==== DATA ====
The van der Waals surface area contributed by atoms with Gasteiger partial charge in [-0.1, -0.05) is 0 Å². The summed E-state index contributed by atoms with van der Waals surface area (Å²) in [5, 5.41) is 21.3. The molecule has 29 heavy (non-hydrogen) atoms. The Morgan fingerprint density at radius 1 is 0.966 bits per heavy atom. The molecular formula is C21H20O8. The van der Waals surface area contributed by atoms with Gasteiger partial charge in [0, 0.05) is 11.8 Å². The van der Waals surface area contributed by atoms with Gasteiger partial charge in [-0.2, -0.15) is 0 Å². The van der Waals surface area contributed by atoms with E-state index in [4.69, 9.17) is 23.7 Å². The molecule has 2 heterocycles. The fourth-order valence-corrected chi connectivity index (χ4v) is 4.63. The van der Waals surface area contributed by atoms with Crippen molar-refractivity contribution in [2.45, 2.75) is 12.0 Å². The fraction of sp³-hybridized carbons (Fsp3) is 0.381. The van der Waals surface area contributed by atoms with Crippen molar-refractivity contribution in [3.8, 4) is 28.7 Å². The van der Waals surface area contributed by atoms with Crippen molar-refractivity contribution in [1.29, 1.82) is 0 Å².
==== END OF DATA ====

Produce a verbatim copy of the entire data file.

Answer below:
The van der Waals surface area contributed by atoms with Gasteiger partial charge in [-0.1, -0.05) is 0 Å². The summed E-state index contributed by atoms with van der Waals surface area (Å²) in [5, 5.41) is 21.3. The molecule has 29 heavy (non-hydrogen) atoms. The Morgan fingerprint density at radius 1 is 0.966 bits per heavy atom. The molecular formula is C21H20O8. The van der Waals surface area contributed by atoms with Gasteiger partial charge in [0, 0.05) is 11.8 Å². The van der Waals surface area contributed by atoms with Gasteiger partial charge in [-0.2, -0.15) is 0 Å². The van der Waals surface area contributed by atoms with E-state index in [4.69, 9.17) is 23.7 Å². The molecule has 2 heterocycles. The fourth-order valence-corrected chi connectivity index (χ4v) is 4.63. The van der Waals surface area contributed by atoms with Crippen molar-refractivity contribution in [2.45, 2.75) is 12.0 Å². The fraction of sp³-hybridized carbons (Fsp3) is 0.381. The van der Waals surface area contributed by atoms with Crippen molar-refractivity contribution in [3.8, 4) is 28.7 Å². The van der Waals surface area contributed by atoms with Crippen molar-refractivity contribution in [1.29, 1.82) is 0 Å².